Can I have coronavirus without any symptoms? How to protect yourself and others from contracting it

Tuesday, 7th April 2020, 9:55 am
Updated Tuesday, 7th April 2020, 9:56 am
Some people can have the virus without displaying any of the symptoms (Photo: Shutterstock)

The UK has enforced a strict lockdown in a bid to contain the spread of the highly contagious coronavirus.

The virus is thought to spread from human to human transmission, via small droplets from the nose or mouth when someone coughs, sneezes or exhales.

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These droplets can be picked up from objects or surfaces, when people touch their eyes, nose or mouth, or if the droplets are breathed in, the World Health Organisation (WHO) explains.

Health experts have warned those who experience symptoms of the virus, including a new or dry cough, or a high temperature, to self-isolate for two weeks, so as not to spread the infection further.

But what about those who don’t experience any symptoms at all?

Can coronavirus be asymptomatic?

While people have been urged to isolate from others if they suffer any symptoms of coronavirus, it is possible that some can have the virus without displaying any of the key signs.

If you don’t show any symptoms, this is known as being asymptomatic.

The most common symptoms include a fever, dry cough and tiredness, while some may also experience aches and pains, nasal congestion, a runny nose, sore throat, or diarrhoea.

These symptoms are usually mild and begin gradually, according to the WHO.

However, some people can become infected and not develop any symptoms - or feel unwell.

Around one in six people who contract the virus become seriously ill and develop difficulty breathing, and about 80 per cent recover without needing any special treatment.

Why do people who are asymptomatic pose a risk?

People who are asymptomatic pose a risk of spreading the virus to others, as they are unaware they need to self-isolate.

As such, they could be passing the virus on to others without knowing.

It is possible that a large number of people could already have coronavirus despite not showing any symptoms, but as yet it is impossible to tell.

It is likely that this will occur more often in the healthiest and younger age groups, although it cannot be confirmed without a test.

Why is China now tackling asymptomatic cases?

In China, authorities have now shifted their focus to tackle the problem of asymptomatic carriers as the next phase of the pandemic.

The National Health Commission in China recently announced that it would begin adding asymptomatic cases to its daily outbreak updates, and would order those cases into quarantine for 14 days.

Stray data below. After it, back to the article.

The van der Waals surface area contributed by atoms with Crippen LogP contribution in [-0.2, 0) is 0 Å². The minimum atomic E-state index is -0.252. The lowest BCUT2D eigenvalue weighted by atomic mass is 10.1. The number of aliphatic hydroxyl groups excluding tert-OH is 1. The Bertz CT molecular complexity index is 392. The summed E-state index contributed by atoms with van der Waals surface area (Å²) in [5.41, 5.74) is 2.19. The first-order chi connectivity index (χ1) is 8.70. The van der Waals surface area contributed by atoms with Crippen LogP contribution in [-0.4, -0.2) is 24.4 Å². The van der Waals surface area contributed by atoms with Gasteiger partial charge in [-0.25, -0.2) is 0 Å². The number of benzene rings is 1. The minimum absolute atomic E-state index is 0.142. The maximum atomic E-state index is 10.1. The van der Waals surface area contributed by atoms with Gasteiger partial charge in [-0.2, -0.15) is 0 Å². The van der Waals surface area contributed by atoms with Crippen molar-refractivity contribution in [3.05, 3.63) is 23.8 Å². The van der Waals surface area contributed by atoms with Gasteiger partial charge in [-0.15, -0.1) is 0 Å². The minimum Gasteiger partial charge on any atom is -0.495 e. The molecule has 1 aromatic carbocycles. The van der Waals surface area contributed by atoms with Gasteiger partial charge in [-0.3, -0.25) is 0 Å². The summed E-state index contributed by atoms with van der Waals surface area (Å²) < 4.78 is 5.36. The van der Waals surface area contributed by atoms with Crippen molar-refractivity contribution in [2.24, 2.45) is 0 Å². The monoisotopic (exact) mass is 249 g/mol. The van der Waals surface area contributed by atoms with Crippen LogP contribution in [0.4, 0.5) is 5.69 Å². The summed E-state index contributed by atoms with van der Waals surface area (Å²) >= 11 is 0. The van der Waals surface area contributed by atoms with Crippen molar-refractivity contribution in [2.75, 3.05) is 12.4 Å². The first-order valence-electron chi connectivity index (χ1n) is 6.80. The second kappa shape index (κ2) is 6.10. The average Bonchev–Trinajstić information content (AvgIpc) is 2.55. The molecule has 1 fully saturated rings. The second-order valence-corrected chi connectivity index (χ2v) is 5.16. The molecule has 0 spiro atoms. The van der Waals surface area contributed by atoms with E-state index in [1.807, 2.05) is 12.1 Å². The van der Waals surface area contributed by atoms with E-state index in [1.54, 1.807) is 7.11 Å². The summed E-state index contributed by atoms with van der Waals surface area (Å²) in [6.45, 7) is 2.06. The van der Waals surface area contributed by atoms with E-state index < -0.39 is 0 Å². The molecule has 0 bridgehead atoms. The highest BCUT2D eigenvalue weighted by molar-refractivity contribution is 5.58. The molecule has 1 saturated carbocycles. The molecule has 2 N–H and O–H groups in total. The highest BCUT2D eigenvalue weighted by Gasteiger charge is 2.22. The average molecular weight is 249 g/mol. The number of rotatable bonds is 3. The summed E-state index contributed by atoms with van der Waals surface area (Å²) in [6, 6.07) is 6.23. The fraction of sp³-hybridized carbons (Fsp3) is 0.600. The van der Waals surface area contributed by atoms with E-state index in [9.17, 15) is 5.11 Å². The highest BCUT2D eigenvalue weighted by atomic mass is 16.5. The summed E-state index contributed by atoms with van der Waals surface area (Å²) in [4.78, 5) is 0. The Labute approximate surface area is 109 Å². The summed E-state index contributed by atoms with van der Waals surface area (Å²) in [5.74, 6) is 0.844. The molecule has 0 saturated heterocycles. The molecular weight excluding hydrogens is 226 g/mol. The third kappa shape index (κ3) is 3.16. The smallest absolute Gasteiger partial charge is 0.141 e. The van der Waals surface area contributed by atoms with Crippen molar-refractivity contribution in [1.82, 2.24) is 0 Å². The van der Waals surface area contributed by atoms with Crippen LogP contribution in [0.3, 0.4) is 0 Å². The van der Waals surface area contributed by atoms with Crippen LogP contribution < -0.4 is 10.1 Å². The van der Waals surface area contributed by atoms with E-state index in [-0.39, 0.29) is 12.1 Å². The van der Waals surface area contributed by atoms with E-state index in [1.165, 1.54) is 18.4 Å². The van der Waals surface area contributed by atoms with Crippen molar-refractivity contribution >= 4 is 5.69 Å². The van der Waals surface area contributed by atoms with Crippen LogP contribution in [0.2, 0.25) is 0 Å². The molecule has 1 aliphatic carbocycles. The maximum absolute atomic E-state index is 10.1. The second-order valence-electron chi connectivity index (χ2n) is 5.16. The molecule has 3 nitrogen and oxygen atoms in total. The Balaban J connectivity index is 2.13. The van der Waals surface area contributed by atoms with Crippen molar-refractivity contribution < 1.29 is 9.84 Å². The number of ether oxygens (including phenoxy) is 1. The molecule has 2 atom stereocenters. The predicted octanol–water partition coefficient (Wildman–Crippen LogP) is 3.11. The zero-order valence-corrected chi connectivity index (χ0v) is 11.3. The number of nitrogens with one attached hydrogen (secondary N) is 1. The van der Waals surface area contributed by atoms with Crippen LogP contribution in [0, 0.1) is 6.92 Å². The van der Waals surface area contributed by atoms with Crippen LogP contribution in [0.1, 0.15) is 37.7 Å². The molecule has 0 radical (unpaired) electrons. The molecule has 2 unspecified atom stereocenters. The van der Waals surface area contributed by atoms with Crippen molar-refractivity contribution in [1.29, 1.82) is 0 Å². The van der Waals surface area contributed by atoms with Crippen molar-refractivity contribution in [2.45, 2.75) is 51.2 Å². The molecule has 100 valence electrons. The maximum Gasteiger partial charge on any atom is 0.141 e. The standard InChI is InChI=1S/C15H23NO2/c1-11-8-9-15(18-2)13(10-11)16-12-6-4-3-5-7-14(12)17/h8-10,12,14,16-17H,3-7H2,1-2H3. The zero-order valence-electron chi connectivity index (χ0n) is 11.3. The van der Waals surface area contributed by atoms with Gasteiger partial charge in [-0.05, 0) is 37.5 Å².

The change comes after mainland China saw its first rise in infections in five days, sparking concerns the virus is being spread by asymptomatic carriers.

China previously regarded asymptomatic cases as low risk and opted not to include them in their tally of confirmed cases.

The country now has more than 1,300 asymptomatic carriers under observation.

Chinese researchers now estimate that 59 per cent of people who contracted the virus had either mild or no symptoms.

How can asymptomatic carriers be identified?

Testing people for coronavirus is important in helping to both diagnose individuals, and to understand how widely the virus has spread.

Knowing who has been infected and where can allow the health service to plan, and more effectively cope, with demand on intensive care units.

Testing can also help to inform decisions on whether to tighten or relax social distancing measures.

Tests can be used to identify if people have already had and recovered from the virus, including those who didn’t experience any symptoms.

The government is aiming to roll out antibody testing which can show this, although this has been delayed due to a “critical constraint” on the availability of chemical reagents.

Cabinet minister Michael Gove said at a Downing Street press conference on Tuesday (31 Mar) that the Prime Minister and Health Secretary Matt Hancock are working with companies worldwide to ensure the UK gets the material needed to increase tests "of all kinds".

Health officials are currently working to increase the number of tests that can be conducted by Public Health England to 25,000 per day, with the aim to then increase this to 100,000.

However, this target is not expected to be met until the end of April, and highest-priority cases will be tested first.

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